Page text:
After receiving substantial public comment over their past few meetings and being prodded by the Chamber of Commerce, the San Luis Obispo City Council officially agreed to reevaluate a 1988 law that bans vacation rentals in the city.
“I think it’s too big of an issue to just say ‘no,’” Councilwoman Carlyn Christianson later told New Times. “I have big concerns about changing our ordinance, but I’m keeping an open mind.”
Christianson confirmed that the council has agreed to a study session on Nov. 12, when community development staff will present a report that outlines and assesses “the various directions we can go,” she said.
Though Christianson cited public comment at council meetings as the primary impetus for the study session, she said a Sept. 30 news release from the SLO Chamber of Commerce was also a factor.
In the release, Chamber Director of Governmental Affairs Charlene Rosales said the chamber would like to see the city study and possibly reevaluate its current stance on vacation rentals.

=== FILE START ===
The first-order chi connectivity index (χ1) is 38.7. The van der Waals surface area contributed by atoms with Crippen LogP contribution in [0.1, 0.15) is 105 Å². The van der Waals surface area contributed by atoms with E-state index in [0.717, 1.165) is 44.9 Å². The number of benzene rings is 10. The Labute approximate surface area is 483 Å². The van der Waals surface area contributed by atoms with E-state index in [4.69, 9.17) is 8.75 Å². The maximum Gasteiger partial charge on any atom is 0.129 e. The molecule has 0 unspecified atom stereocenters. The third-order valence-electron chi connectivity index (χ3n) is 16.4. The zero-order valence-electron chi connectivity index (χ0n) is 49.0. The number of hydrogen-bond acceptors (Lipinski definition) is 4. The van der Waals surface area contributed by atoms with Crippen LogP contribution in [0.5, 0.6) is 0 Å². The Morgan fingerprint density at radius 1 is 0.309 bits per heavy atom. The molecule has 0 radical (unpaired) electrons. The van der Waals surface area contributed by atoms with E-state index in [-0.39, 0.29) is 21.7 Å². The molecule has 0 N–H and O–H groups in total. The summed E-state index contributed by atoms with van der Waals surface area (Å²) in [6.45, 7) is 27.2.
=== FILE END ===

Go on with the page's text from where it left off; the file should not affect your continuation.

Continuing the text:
“Between promoting business, generating more transient occupancy tax money, and drawing people into SLO—that’s where we see the opportunity to legalize vacation rentals through some kind of defined organization,” Rosales said.
Though vacation rentals through such websites as Airbnb and VRBO are currently illegal, Rosales said many vacation renters have displayed a willingness to pay taxes and obtain business licenses, which she said she finds encouraging.
“A number of our hotel owners actually support legalizing vacation rentals, provided they play by the same rules,” Rosales said. “It’s all about creating a level playing field.”